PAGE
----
For many, Cave Story stands as one of the best examples of what an independent developer can produce with enough time and effort. Despite being released back in 2004, the game is still often used as the gold standard upon which new indie games are compared, especially when it comes to 2D side-scrolling platformers of the Metroidvania variety. Its great controls, impressive visuals, engaging story, and memorable soundtrack - all developed by Studio Pixel, a one-man development studio headed by Daisuke "Pixel" Amaya - helped to hammer home the fact that independent developers can do amazing things even with limited resources.
One of the defining features that contributed to Cave Story's popularity was its excellent use of pixel art. Unfortunately, those same graphics are what kept a number of gamers from giving it a chance as a good portion of the gaming population fail to see the value in using pixellated artwork. This problem was somewhat alleviated when Daisuke teamed with Nicalis to update the retro look for last year's WiiWare release. While this brought the game to a whole new audience beyond those who downloaded the PC version or one of its various ports, there were still some who couldn't be bothered simply because it didn't sport 3D graphics.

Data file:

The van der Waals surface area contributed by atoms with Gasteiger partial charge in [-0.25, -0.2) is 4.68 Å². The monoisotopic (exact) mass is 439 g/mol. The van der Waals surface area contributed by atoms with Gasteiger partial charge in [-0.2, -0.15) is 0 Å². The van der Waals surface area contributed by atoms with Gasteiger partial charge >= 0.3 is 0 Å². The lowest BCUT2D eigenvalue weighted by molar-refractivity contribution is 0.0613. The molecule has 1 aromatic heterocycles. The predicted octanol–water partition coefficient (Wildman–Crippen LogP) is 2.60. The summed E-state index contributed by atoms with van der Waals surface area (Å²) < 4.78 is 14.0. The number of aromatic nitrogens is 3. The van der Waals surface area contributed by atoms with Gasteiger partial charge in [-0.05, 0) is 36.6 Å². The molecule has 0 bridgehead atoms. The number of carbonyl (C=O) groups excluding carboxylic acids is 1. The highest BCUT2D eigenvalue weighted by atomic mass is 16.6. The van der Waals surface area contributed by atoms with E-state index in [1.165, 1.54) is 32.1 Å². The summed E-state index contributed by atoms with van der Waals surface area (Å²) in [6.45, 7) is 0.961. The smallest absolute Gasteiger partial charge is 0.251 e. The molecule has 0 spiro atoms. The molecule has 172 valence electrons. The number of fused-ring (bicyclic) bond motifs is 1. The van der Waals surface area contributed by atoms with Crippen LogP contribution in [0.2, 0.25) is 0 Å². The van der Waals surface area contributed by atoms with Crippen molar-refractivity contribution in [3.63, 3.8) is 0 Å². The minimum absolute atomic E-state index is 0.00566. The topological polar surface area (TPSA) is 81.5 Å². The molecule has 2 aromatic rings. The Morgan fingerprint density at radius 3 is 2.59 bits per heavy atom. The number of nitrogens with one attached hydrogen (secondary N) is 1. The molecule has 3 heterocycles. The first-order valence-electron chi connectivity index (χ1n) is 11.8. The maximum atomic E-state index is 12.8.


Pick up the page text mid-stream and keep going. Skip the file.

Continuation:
Not willing to let this slide, Daisuke and Nicalis partnered with NIS America to bring us Cave Story 3D, a 3DS remake that sports the same gameplay that made the original so popular, a professionally redone soundtrack, new content for older fans, and a complete 3D graphical overhaul to bring in that missing audience. This will mark the first time that Daisuke's game has gotten a physical release, which is one hell of an accomplishment for an independent developer and a fitting reward for someone who, for so many years, had freely given away a game that rivals some of the best commercial 2D platformers around.